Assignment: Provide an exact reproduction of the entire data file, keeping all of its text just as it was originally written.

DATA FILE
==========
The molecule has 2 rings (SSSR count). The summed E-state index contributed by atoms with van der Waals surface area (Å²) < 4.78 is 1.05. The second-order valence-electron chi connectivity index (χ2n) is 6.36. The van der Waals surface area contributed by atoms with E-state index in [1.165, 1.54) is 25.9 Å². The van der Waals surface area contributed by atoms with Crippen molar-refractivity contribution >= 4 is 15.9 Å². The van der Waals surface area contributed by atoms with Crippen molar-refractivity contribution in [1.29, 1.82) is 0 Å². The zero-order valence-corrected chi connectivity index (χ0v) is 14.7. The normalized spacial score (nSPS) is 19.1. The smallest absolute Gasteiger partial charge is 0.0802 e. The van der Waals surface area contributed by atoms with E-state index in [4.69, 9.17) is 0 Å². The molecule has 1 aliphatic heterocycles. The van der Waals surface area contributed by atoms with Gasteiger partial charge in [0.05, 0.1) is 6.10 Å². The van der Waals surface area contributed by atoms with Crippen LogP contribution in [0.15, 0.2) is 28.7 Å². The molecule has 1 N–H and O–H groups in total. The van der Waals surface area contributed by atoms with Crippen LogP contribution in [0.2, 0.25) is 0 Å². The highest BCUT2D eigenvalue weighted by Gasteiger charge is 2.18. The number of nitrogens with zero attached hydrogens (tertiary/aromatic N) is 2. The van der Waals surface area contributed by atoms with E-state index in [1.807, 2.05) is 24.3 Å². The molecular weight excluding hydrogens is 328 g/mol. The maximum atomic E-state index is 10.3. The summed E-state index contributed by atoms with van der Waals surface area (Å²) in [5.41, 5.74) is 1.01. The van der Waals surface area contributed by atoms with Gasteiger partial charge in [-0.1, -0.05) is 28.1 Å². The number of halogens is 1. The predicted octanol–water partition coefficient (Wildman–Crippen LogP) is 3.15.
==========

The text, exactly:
The molecule has 2 rings (SSSR count). The summed E-state index contributed by atoms with van der Waals surface area (Å²) < 4.78 is 1.05. The second-order valence-electron chi connectivity index (χ2n) is 6.36. The van der Waals surface area contributed by atoms with E-state index in [1.165, 1.54) is 25.9 Å². The van der Waals surface area contributed by atoms with Crippen molar-refractivity contribution >= 4 is 15.9 Å². The van der Waals surface area contributed by atoms with Crippen molar-refractivity contribution in [1.29, 1.82) is 0 Å². The zero-order valence-corrected chi connectivity index (χ0v) is 14.7. The normalized spacial score (nSPS) is 19.1. The smallest absolute Gasteiger partial charge is 0.0802 e. The van der Waals surface area contributed by atoms with E-state index in [4.69, 9.17) is 0 Å². The molecule has 1 aliphatic heterocycles. The van der Waals surface area contributed by atoms with Gasteiger partial charge in [0.05, 0.1) is 6.10 Å². The van der Waals surface area contributed by atoms with Crippen LogP contribution in [0.15, 0.2) is 28.7 Å². The molecule has 1 N–H and O–H groups in total. The van der Waals surface area contributed by atoms with Crippen LogP contribution in [0.2, 0.25) is 0 Å². The highest BCUT2D eigenvalue weighted by Gasteiger charge is 2.18. The number of nitrogens with zero attached hydrogens (tertiary/aromatic N) is 2. The van der Waals surface area contributed by atoms with E-state index in [1.807, 2.05) is 24.3 Å². The molecular weight excluding hydrogens is 328 g/mol. The maximum atomic E-state index is 10.3. The summed E-state index contributed by atoms with van der Waals surface area (Å²) in [5.41, 5.74) is 1.01. The van der Waals surface area contributed by atoms with Gasteiger partial charge in [-0.1, -0.05) is 28.1 Å². The number of halogens is 1. The predicted octanol–water partition coefficient (Wildman–Crippen LogP) is 3.15.